Robertson said, “I totally concur, and the problem is we’ve adopted that agenda at the highest levels of our government, and so we’re responsible as a free society for what the top people do, and the top people, of course, is the court system.”
Falwell added, “Pat, did you notice yesterday that the ACLU and all the Christ-haters, the People for the American Way, NOW, etc., were totally disregarded by the Democrats and the Republicans in both houses of Congress, as they went out on the steps and called out to God in prayer and sang ‘God bless America’ and said, let the ACLU be hanged. In other words, when the nation is on its knees, the only normal and natural and spiritual thing to do is what we ought to be doing all the time, calling on God.”

 

Now if you remember, this caused quite an uproar and both the men were eventually forced to backtrack a little on what they said. But my question is, “Is there any truth to the notion that God could be bringing judgment upon America through the events of 9/11 for her sins?” It certainly isn’t a pleasant idea, but after ten years I think it’s time to go back and really answer the question honestly. I understand at the time, ten years ago,  right immediately after the terrorist attacks, it might have been inappropriate to even bring up the subject of God’s wrath and judgment for sin, but after ten years I think it’s important to go back and re-examine the whole question. Was God trying to get our attention? Obviously God permitted or allowed this terrorist attack to occur – he could have prevented it — but was it for a purpose? Was it in any way as a result of our national sins? Is it even legitimate to talk this way or even raise the question? Ten years ago, it’s obvious from the reaction to Robertson’s and Falwell’s remarks, that Americans thought their remarks were inappropriate.  But what about now? Is it ok now, after ten years, to talk and think about such things? Well, whether it’s proper or not in the eyes of most Americans, I’m going to tackle the subject today, and I’m going to make three claims: first, according to the Bible, God judges nations for their sins and sometimes uses other nations as instruments of his wrath; second, there is cause for God to bring judgment upon America for her sins; third, Americans need to repent of their sins and turn back to God in order to avoid future judgment. (more…)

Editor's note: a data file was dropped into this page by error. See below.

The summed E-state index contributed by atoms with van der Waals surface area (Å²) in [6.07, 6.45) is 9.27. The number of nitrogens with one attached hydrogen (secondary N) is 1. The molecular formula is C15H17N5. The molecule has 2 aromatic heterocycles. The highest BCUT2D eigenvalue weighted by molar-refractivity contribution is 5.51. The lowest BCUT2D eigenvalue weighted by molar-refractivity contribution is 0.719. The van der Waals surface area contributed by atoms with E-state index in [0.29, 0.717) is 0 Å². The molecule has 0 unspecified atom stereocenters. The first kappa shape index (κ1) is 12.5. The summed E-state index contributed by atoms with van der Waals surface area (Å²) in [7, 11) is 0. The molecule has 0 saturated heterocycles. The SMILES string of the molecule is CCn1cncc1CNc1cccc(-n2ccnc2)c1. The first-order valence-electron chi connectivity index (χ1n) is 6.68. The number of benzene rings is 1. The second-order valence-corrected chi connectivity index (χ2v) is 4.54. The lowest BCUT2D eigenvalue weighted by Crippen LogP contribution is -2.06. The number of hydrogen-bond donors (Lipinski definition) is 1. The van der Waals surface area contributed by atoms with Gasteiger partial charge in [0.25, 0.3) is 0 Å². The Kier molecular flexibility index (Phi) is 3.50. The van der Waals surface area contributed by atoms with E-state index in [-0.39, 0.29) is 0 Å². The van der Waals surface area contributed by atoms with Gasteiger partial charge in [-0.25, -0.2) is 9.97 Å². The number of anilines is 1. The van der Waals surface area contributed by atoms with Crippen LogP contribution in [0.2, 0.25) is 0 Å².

The Reality of Evil: 9/11 Tenth Anniversary

September 22, 2011

Title: The Reality of Evil: 9/11 Tenth Anniversary

Text: Matthew 6:9-13, 1 John 5:19, John 3:19-20, 10:10, 13:27, 17:15, Acts 1:18, Revelation 12:12

Time: September 11th, 2011

 

Today marks the tenth anniversary since the 9/11 terrorist attacks on the World Trade Center in New York City. It’s a time of remembrance and reflection on those events – and I’m sure most of you will think about what happened and remember by watching television documentaries that relive the events. Our nation has been on high alert since the attacks. We’ve also fought wars as a result, in order to discourage future terrorists from thinking they can succeed without consequences. But one of the positive results of our struggle against terrorism in the last ten years has been the growing understanding and acceptance by more and more people of the reality of evil. Of course, the Bible describes evil from cover to cover, but our modern world has largely forgotten or rejected the biblical teaching about evil. Today, the prevailing view is that there really isn’t anything classified as real or absolute evil, because after all, there are no moral absolutes – in other words, there are no standards of right and wrong that apply to everyone at all times given by divine command through, for example, the Bible. The modern world teaches that all religions are the same, basically, as well as all religious, spiritual and moral values. The world teaches that values are simply what humans value, what are useful to believe or not, whatever is helpful or not, in maintaining society. That’s why our modern, secular government in Washington, D.C. is careful not to mandate any Christian or biblical values in, say, public schools, or in public policy. In modern thinking, values are simply what humans value in their time, in their situations. But these can change from culture to culture. This modern attitude is called moral relativism, and it recognizes no absolute standards of right and wrong. That’s why it’s hard for modern, secular people to admit to or recognize real evil. But when the planes hit on 9/11, modern, secular thinking people were suddenly confronted with a crisis in their thinking. “Do we admit and recognize that this ugly act of raw terrorism is absolute and real evil, or do we go on believing in moral relativism? Do we admit that real absolute evil exists or do we go on believing that evil is only what some people think is wrong or bad given their context and cultural situation?” Believe it or not, there are still some people who try to hold on to moral relativism, the view that no action is really absolutely right or wrong, but it just depends on the situation. For example, certain teachers’ unions were instructing teachers in public schools to not make value judgments as to the rightness or wrongness of the terrorists actions on 9/11, because after all, over in some Arab nations, the attackers are considered heroes, and people consider their actions a great victory of good (the attacks) over evil (the bad Americans). Remember, many Arabs consider Israel the Great Satan, and America as the Little Satan. But most Americans don’t see it that way. Most Americans now realize, if they didn’t before, that there is real evil, absolute evil, and they witnessed it on 9/11. As Christians, we don’t have any problem calling the 9/11 attacks evil, because we know all about evil from the pages of the Bible. But let’s review from the Bible why we believe in the existence of evil and why we believe that the 9/11 attack was evil. Matthew 6:9-13 (read). (more…)